By Michael Goldstein
By Dennis Romero
By Sarah Fenske
By Matthew Mullins
By Patrick Range McDonald
By LA Weekly
By Dennis Romero
By Simone Wilson
I was a victim, I think, of something akin to my grandfather’s reasons for stealing. My car sits unlocked, unwashed, windows wide open, left idle in the same spot, sometimes for a week, until I must move it to avoid being ticketed. It is an open invitation to theft. I am, in effect, the man my grandfather gleefully stole from.
A still more complex motive is at work here. By making it obvious — indeed, by advertising the fact — that my car was practically worthless to me, I conjured one of my own justifications for (more frequently than I care to admit) taking things that really do not belong to me. If something I covet looks discarded, abandoned, unused, even though I know it has an owner and that it is on private property, I will occasionally lift it. Need an extension ladder? There’s one in that house for sale two doors down. Missing an oven rack for the vintage stove? There’s that dilapidated O’Keefe & Merritt tucked in a garage a few blocks over.
My motive, apart from the brief adrenaline rush, is genuinely intellectually dishonest: I tell myself that what I’m taking is destined for the dumpster. I convince myself that I can put it to better use. Hell, the very fact that I will use it at all is reason enough to liberate it.
I have also persuaded myself of my superior aesthetic. An unappreciated object is an object in need of a new home. This justification can occur to me as readily in an alley as inside a museum. I compound this lie by telling myself that the act itself is art, like pickpocketing, and is thus worthy unto itself. The true value in property is its implied use, whether practical or artistic. Therefore, my theft is a social good, even an act of grace.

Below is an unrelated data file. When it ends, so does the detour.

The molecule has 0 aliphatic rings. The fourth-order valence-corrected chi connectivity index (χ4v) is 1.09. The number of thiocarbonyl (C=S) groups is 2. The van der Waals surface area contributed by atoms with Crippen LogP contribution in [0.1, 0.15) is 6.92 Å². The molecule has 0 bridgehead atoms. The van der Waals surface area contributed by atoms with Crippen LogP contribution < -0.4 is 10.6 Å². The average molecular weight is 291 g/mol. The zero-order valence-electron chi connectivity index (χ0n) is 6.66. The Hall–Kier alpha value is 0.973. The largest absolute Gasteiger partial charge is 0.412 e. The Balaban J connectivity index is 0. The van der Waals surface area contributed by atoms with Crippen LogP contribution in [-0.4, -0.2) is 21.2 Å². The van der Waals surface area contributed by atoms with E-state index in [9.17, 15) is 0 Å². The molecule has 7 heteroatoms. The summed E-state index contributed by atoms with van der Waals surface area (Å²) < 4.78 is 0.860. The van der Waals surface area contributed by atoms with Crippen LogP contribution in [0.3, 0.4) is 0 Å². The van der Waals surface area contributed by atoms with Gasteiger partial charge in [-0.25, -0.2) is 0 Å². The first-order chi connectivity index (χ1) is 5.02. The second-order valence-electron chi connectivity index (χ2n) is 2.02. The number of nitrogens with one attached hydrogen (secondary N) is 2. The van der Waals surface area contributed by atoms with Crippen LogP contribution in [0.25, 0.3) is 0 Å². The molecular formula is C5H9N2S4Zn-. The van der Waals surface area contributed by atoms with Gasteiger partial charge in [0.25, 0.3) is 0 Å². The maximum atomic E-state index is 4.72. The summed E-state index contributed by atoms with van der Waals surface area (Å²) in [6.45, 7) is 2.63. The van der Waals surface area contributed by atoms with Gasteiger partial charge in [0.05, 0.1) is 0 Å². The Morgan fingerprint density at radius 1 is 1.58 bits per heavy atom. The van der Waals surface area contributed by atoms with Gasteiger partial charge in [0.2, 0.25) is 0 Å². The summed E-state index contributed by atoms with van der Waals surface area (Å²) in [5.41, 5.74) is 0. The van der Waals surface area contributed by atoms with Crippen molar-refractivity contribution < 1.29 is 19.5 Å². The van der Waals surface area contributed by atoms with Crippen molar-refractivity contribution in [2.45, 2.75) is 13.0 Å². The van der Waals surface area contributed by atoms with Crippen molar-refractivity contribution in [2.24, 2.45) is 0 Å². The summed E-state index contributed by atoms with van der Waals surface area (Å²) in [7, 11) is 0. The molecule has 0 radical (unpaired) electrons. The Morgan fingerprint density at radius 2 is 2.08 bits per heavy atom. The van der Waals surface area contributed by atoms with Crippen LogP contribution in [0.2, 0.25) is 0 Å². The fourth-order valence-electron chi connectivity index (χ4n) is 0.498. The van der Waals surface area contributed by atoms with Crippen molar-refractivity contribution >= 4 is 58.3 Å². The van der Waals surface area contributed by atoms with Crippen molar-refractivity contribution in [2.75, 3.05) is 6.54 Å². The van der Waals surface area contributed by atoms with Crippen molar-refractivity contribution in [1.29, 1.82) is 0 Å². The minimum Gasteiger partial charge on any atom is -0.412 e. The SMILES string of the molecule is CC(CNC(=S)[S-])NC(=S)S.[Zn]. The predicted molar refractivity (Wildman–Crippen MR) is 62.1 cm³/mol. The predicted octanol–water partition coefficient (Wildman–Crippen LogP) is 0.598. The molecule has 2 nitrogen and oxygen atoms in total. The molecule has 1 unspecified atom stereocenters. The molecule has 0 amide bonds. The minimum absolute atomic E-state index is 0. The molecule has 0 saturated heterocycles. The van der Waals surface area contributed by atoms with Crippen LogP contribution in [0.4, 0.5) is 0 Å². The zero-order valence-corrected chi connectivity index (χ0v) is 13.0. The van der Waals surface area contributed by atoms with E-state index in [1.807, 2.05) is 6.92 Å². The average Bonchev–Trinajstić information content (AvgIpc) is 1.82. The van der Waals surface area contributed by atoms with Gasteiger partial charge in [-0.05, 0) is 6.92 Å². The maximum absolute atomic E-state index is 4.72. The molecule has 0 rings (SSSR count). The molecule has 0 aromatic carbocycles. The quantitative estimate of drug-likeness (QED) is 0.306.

I have no idea if the thief or thieves who took my battery employed such elaborate mental dodges. Probably not. Someone needed some cold-cranking amps and was in a hurry to get them. The evidence of this base motivation was in plain view the morning I noticed my battery was gone. What caught my attention was the car’s hood, which had been left propped open. Had the hood been closed, I might not have noticed the theft for days. Only when I tried to start the car would I have realized that a rapscallion of my grandfather’s mordant ilk had been there. Instead of a groan, I would have been forced to laugh at the bill to replace my stolen property.
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